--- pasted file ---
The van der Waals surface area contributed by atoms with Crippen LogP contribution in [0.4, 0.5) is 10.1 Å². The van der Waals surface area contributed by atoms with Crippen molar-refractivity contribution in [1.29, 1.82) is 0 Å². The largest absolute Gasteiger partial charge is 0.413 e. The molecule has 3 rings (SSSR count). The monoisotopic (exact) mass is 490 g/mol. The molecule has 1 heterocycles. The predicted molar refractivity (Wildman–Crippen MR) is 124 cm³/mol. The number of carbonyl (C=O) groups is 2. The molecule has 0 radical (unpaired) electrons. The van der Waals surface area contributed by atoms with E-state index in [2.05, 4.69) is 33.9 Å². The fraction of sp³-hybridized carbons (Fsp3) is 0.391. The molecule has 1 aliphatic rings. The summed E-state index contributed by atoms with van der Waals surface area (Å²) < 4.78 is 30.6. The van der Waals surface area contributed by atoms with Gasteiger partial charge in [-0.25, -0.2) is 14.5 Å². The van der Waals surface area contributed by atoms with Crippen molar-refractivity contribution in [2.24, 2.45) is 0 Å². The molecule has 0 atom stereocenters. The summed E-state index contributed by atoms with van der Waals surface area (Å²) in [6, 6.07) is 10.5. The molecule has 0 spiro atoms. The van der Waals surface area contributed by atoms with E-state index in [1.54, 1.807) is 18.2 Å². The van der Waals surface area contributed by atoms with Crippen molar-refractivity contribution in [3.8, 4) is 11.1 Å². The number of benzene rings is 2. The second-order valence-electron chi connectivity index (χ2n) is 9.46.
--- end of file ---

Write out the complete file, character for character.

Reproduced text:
The van der Waals surface area contributed by atoms with Crippen LogP contribution in [0.4, 0.5) is 10.1 Å². The van der Waals surface area contributed by atoms with Crippen molar-refractivity contribution in [1.29, 1.82) is 0 Å². The largest absolute Gasteiger partial charge is 0.413 e. The molecule has 3 rings (SSSR count). The monoisotopic (exact) mass is 490 g/mol. The molecule has 1 heterocycles. The predicted molar refractivity (Wildman–Crippen MR) is 124 cm³/mol. The number of carbonyl (C=O) groups is 2. The molecule has 0 radical (unpaired) electrons. The van der Waals surface area contributed by atoms with E-state index in [2.05, 4.69) is 33.9 Å². The fraction of sp³-hybridized carbons (Fsp3) is 0.391. The molecule has 1 aliphatic rings. The summed E-state index contributed by atoms with van der Waals surface area (Å²) < 4.78 is 30.6. The van der Waals surface area contributed by atoms with Gasteiger partial charge in [-0.25, -0.2) is 14.5 Å². The van der Waals surface area contributed by atoms with Crippen molar-refractivity contribution in [2.24, 2.45) is 0 Å². The molecule has 0 atom stereocenters. The summed E-state index contributed by atoms with van der Waals surface area (Å²) in [6, 6.07) is 10.5. The molecule has 0 spiro atoms. The van der Waals surface area contributed by atoms with E-state index in [1.54, 1.807) is 18.2 Å². The van der Waals surface area contributed by atoms with Crippen molar-refractivity contribution in [3.8, 4) is 11.1 Å². The number of benzene rings is 2. The second-order valence-electron chi connectivity index (χ2n) is 9.46.